JW: Of course. It’s been terrible. Johnson is a f**king idiot. You can tell, just look at his background. He’s a tool that’s done nothing. None of these c**ts have ever done anything, they’ve never worked. People say he’s a really intelligent person, he might be a really intelligent person but that’s not coming across, clearly.
TM: What do you make of the opposition these days? Kier Starmer’s Labour don’t exactly seem to be fighting for the working classes…
JW: I dunno. I don’t want to down the f**ker too much, but I’m not into it. I won’t be voting next time I don’t think. I’m just edging more and more towards not voting. What are you voting for? Any party are going to go to war when they need to. What’s that all about? So I might not vote. If it’s good enough for Alan Moore, it’s good enough for me.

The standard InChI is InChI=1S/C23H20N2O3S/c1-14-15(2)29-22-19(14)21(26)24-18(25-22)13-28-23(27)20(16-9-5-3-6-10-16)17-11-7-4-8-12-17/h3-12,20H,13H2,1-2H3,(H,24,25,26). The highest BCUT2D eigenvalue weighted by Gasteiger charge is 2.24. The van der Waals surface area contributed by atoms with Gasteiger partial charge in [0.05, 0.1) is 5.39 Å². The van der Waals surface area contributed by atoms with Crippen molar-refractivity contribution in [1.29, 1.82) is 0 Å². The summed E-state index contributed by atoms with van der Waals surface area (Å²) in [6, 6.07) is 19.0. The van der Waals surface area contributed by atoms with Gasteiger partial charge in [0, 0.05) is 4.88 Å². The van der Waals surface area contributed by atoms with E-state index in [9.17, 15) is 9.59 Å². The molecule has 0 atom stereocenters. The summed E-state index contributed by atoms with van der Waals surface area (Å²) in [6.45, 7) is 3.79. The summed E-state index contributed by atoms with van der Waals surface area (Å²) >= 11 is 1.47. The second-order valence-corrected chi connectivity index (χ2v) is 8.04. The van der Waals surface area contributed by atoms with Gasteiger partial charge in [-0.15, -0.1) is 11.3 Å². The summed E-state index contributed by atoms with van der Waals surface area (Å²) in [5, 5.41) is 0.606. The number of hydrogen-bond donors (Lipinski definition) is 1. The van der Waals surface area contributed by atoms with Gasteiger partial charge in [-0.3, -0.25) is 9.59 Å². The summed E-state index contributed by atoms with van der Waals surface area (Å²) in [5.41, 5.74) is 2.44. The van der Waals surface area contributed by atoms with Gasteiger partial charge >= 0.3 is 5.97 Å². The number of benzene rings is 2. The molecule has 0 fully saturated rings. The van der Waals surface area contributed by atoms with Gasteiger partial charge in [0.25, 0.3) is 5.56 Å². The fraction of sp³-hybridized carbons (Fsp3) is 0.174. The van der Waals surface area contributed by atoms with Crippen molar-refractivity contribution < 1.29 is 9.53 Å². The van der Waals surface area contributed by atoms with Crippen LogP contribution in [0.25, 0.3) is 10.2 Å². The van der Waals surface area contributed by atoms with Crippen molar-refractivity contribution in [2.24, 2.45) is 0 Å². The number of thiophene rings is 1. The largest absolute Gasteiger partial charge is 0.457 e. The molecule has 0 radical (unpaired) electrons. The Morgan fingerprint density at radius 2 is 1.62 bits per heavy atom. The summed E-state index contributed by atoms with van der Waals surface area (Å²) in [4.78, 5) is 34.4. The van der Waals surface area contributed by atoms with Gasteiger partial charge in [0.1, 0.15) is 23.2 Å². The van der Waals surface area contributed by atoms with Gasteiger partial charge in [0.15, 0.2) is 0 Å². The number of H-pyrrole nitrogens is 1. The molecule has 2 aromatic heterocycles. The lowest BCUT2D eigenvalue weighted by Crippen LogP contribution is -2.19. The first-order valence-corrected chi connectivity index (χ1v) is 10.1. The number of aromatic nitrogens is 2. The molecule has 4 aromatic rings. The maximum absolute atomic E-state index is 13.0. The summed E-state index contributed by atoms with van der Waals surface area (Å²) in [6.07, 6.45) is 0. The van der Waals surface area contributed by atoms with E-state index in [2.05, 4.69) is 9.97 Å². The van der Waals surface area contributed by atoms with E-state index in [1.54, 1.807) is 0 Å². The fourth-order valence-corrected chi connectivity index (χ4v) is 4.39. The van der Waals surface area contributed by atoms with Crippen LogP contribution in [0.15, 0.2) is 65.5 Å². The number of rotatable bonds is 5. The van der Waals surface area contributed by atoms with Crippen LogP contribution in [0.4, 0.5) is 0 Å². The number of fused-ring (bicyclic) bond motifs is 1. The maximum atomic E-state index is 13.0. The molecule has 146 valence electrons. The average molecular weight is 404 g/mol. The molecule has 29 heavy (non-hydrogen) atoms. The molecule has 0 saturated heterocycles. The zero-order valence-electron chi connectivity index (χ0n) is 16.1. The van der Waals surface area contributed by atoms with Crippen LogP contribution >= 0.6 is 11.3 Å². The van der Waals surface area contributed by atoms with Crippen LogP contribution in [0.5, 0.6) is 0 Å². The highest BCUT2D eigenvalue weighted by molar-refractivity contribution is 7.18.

TM: You spoke at the beginning about looking forward, with wanting to make new music. But this album, to a degree, feels quite reflective. Are you someone who likes to look back at things or look to the future?
JW: Both really. If it’s something worth looking back for, if it’s something you can use. Obviously memories and regrets, wishing you’d done things differently, all of these things are part of everyday thinking aren’t they? But generally speaking I’ll only attach myself to long periods of thinking back to the past if it’s something I can actually use.
TM: You’ve dome some virtual shows, but how have you found not being able to gig? Have you missed that connection with the fans?